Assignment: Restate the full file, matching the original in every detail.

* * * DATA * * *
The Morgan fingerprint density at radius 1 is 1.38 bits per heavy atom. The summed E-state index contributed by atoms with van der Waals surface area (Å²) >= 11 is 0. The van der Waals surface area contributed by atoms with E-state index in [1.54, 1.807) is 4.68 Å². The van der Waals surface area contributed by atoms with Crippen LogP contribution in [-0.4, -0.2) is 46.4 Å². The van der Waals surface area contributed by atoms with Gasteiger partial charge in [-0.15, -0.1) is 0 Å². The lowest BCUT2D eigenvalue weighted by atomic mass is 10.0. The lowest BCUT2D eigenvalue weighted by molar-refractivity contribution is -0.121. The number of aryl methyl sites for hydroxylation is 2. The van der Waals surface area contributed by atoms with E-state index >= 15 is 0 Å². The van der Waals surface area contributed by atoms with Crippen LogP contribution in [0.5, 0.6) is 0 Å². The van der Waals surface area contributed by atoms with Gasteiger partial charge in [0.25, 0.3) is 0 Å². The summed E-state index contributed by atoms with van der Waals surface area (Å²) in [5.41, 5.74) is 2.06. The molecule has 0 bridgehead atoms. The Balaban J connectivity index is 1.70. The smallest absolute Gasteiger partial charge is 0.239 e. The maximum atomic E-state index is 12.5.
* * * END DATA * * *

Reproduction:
The Morgan fingerprint density at radius 1 is 1.38 bits per heavy atom. The summed E-state index contributed by atoms with van der Waals surface area (Å²) >= 11 is 0. The van der Waals surface area contributed by atoms with E-state index in [1.54, 1.807) is 4.68 Å². The van der Waals surface area contributed by atoms with Crippen LogP contribution in [-0.4, -0.2) is 46.4 Å². The van der Waals surface area contributed by atoms with Gasteiger partial charge in [-0.15, -0.1) is 0 Å². The lowest BCUT2D eigenvalue weighted by atomic mass is 10.0. The lowest BCUT2D eigenvalue weighted by molar-refractivity contribution is -0.121. The number of aryl methyl sites for hydroxylation is 2. The van der Waals surface area contributed by atoms with E-state index >= 15 is 0 Å². The van der Waals surface area contributed by atoms with Crippen LogP contribution in [0.5, 0.6) is 0 Å². The van der Waals surface area contributed by atoms with Gasteiger partial charge in [0.25, 0.3) is 0 Å². The summed E-state index contributed by atoms with van der Waals surface area (Å²) in [5.41, 5.74) is 2.06. The molecule has 0 bridgehead atoms. The Balaban J connectivity index is 1.70. The smallest absolute Gasteiger partial charge is 0.239 e. The maximum atomic E-state index is 12.5.